“We really want to try and ease the burden on people,” he said, adding that the government is “very aware of how difficult” it is for people and their employers to deal with close contacts that have to isolate despite not having any symptoms.

He also said that the current system for receiving antigen tests for free from the HSE would be expanded to provide more tests on a weekly basis.

“We’re currently sending out about 350,000 of these a week and we’re looking to increase it to about half a million a week, and they are all currently provided for free,” said the health minister, speaking on RTÉ’s Six One.

Donnelly said that he would be recommending to Cabinet that higher grade masks, including disposable surgical masks and FFP2 masks, be worn by those who are labelled as close contacts.

However, Donnelly said that the government would not be moving to either make the more expensive FFP2 masks free or subsidised.

If approved by Cabinet, he said the requirement for close contacts to isolate would go completely, but that people will still be told to take regular antigen testing for several days.

The new measures, if approved, will come into force very soon, he added. 

“We will be moving on this quickly,” he said.

Sinn Féin’s health spokesperson David Cullinane said if government proceeds with scrapping PCR confirmatory tests for those that test positive on antigen they should make them freely available.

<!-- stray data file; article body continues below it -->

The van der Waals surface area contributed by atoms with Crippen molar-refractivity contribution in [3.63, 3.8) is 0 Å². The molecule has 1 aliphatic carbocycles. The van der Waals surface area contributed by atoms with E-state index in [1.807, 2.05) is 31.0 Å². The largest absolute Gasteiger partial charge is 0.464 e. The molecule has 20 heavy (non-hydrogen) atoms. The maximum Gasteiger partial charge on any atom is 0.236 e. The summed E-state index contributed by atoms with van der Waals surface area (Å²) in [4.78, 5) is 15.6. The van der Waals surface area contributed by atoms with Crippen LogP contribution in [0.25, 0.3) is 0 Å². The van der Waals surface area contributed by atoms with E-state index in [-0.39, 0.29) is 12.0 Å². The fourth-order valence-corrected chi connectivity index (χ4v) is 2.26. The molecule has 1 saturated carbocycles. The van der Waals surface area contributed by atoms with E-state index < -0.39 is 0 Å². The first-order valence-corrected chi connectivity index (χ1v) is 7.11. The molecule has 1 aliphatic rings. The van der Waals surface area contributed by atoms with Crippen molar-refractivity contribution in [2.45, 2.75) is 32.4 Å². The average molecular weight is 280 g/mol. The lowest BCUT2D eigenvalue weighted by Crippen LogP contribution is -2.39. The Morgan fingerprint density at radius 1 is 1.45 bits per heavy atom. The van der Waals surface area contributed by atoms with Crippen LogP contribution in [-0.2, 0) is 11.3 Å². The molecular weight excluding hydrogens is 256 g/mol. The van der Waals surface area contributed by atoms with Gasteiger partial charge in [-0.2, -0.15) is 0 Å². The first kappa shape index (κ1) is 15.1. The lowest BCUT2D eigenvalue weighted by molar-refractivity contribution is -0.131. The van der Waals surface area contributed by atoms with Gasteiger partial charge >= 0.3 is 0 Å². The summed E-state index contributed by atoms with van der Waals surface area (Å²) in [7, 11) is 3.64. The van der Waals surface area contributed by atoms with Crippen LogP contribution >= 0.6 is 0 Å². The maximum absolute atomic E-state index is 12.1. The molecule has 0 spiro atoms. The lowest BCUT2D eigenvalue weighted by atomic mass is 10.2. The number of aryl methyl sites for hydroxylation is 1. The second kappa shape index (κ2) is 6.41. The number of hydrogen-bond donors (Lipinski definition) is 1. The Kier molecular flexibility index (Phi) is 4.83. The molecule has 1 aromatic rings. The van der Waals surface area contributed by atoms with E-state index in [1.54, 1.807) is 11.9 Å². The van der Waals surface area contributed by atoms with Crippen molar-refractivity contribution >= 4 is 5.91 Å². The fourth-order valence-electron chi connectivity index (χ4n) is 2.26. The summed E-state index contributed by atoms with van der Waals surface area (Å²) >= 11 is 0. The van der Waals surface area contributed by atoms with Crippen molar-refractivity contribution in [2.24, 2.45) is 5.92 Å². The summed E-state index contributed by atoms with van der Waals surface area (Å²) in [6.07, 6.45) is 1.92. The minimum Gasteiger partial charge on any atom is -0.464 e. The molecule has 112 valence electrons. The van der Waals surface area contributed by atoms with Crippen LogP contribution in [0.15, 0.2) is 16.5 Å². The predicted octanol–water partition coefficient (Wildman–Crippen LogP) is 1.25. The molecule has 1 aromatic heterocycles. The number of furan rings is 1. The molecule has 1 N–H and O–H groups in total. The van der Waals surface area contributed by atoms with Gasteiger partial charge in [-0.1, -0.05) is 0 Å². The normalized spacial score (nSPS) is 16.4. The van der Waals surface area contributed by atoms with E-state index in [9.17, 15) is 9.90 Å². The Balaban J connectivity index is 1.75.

“The cost of antigen testing is considerable for many families,” he said.

Earlier today, Tánaiste Leo Varadkar said that lifting hospitality restrictions will be done on a phased basis.

Current restrictions on pubs and restaurants, which include an 8pm closing time, are due to be in place until at least 30 January.

Speaking on both RTE News and Newstalk this afternoon, Varadkar said the government will be in a position to ease restrictions in February, but warned that the Omicron wave is “still unfolding”.

“I certainly wouldn’t do it in one fell swoop,” said Varadkar. The Tánaiste said government will only move to reduce restrictions when it is confident that the country is over the hump of infections.

While he said they are seeing a record numbers of cases, that’s not translating into hospital ICU admissions and deaths in the way it did in previous waves.

“That is very reassuring. But it’s not yet time to drop our guard. This is still unfolding. It probably hasn’t peaked,” he said, adding that government expects the wave to peak through the course of January.

Varadkar explained that there are around 90 people in ICU at the moment with the virus, while the number was 130 a few weeks ago. 

Doctors on the ground are telling government that about 25% or 30% of those in hospital are “incidental” whereby it could be somebody who has gone into hospital with a burst appendix but who also has Covid in the nose. 

However, Varadkar said he would still like to see the hospital numbers falling ” before we’re in a position to ease restrictions”.

Less than two weeks ago the CMO said in a statement:

“In the last 24 hours, 148 people with COVID-19 were either admitted to hospital or received a “detected” test result while in hospital. Hospitalisations at this level are not sustainable and are having a significant impact on our health service.